I figured I would share some movies I just recently watched. You see, I haven’t felt motivated to watch something new in a couple months. But suddenly, my old passion for film stood over my shoulder and I decided not just to watch something new, but some older black and white films I had yet to see. That was especially strange to me because I have greatly admired some black and whites but would never choose them over something in color. I guess that’s worthy of documentation these days. Here they are.
The Killing by Stanley Kubrick – At only an hour and twenty minutes, you won’t endure pain for too long if you hate it but I doubt you will. For being near seventy years old, it feels as fast paced and modern as a Tarantino flick. And come on, it’s mobsters trying to rob the track. I was disappointed to think that only Scorsese and Coppola made mob flicks. But Kubrick too?
Sunset Boulevard by Billy Wilder – I thought Mulholland Drive was the only great film named after a street in LA. It was good to see that it’s not, especially considering my fascination with the city skyline I could see on a clear spring evening as a boy. As far as the film, it’s a movie lover’s movie, much like Mulholland Drive. You can get a taste for the Hollywood of DeMille’s era, if it ever ended, as the protagonist struggles through his relationship with a washed up silent film actress of the good ole’ days. But don’t worry. It’s not a silent film itself and should still be of interest to the person who doesn’t love movies (though I have yet to meet someone who doesn’t). For now, know that Sunset Boulevard makes enough noise. Its dark turns can keep your eyes glued to a black and white screen.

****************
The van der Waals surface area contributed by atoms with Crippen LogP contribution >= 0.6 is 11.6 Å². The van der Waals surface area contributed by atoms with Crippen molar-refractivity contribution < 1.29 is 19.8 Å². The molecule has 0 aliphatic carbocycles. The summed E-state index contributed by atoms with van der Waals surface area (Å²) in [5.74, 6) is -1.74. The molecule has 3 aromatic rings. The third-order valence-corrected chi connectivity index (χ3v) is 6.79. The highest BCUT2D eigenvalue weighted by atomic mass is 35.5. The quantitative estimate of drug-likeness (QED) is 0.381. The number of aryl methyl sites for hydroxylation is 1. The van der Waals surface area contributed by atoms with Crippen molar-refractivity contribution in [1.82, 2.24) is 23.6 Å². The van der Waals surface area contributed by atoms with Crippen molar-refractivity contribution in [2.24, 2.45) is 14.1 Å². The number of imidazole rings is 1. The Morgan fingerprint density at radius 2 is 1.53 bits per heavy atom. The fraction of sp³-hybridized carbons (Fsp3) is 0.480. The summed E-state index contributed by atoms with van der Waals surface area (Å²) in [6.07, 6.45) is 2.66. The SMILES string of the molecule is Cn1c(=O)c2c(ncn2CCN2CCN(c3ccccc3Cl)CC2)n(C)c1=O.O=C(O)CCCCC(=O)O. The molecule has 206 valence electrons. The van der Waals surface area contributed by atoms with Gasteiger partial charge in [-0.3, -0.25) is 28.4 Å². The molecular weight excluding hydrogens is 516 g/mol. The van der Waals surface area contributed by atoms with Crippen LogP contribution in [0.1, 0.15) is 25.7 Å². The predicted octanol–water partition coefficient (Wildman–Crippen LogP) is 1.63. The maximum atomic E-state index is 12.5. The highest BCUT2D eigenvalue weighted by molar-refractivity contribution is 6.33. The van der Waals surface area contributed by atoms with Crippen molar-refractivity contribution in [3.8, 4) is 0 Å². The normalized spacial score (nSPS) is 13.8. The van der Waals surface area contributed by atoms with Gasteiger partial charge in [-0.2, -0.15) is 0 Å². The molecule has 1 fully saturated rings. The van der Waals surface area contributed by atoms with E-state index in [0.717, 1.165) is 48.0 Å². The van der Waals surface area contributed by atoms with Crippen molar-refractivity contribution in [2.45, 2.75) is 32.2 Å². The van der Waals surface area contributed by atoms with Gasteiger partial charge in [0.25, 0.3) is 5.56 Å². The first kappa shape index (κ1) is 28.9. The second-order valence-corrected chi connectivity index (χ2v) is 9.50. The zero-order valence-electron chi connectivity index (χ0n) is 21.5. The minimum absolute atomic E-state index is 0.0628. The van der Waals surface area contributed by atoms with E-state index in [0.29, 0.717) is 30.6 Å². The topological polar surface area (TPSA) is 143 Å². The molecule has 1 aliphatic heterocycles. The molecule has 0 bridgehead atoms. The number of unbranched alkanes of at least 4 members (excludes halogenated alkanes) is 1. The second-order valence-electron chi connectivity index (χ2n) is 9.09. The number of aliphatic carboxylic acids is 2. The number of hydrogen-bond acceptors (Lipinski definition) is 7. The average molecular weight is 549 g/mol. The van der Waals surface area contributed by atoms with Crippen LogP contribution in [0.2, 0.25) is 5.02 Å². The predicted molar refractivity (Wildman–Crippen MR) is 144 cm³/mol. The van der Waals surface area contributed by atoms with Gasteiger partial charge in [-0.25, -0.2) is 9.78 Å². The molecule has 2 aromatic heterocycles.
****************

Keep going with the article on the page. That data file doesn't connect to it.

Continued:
Citizen Kane by Orson Welles – Geez, I thought I was making a mistake putting this one off for so long. But its story is a tragedy of such proportion that I now wish I had never watched it. “Rosebud” is enough to bring a tear to anybody’s eye. No, seriously, this film in all its glamor and glory will put you down for at least the rest of the day. Once you pick yourself up though, you will recall it with only the utmost respect. Not even considering that it was released the same year Pearl Harbor was bombed, this is a true standout in all film and art. Follow Kane who leaves his family’s destitute life in Colorado to be a truly affluent man…only to slowly devolve into a shallow existence.